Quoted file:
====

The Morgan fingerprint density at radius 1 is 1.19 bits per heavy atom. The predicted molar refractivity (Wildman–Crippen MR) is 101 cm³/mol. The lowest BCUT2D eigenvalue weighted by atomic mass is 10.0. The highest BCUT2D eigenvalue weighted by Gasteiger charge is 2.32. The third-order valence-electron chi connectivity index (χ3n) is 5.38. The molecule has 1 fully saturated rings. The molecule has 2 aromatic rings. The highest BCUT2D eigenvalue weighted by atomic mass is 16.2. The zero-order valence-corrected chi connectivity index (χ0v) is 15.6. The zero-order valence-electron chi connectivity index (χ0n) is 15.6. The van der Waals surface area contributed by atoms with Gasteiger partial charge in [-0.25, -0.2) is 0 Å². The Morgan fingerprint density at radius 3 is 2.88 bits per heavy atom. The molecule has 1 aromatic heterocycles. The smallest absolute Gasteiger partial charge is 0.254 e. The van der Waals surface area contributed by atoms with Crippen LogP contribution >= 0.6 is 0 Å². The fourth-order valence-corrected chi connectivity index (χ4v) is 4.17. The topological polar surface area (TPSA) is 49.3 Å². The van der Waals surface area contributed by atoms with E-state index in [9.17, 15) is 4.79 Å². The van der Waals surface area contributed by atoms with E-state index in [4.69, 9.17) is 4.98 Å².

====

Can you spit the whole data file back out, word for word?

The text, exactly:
The Morgan fingerprint density at radius 1 is 1.19 bits per heavy atom. The predicted molar refractivity (Wildman–Crippen MR) is 101 cm³/mol. The lowest BCUT2D eigenvalue weighted by atomic mass is 10.0. The highest BCUT2D eigenvalue weighted by Gasteiger charge is 2.32. The third-order valence-electron chi connectivity index (χ3n) is 5.38. The molecule has 1 fully saturated rings. The molecule has 2 aromatic rings. The highest BCUT2D eigenvalue weighted by atomic mass is 16.2. The zero-order valence-corrected chi connectivity index (χ0v) is 15.6. The zero-order valence-electron chi connectivity index (χ0n) is 15.6. The van der Waals surface area contributed by atoms with Gasteiger partial charge in [-0.25, -0.2) is 0 Å². The Morgan fingerprint density at radius 3 is 2.88 bits per heavy atom. The molecule has 1 aromatic heterocycles. The smallest absolute Gasteiger partial charge is 0.254 e. The van der Waals surface area contributed by atoms with Crippen LogP contribution >= 0.6 is 0 Å². The fourth-order valence-corrected chi connectivity index (χ4v) is 4.17. The topological polar surface area (TPSA) is 49.3 Å². The van der Waals surface area contributed by atoms with E-state index in [9.17, 15) is 4.79 Å². The van der Waals surface area contributed by atoms with E-state index in [4.69, 9.17) is 4.98 Å².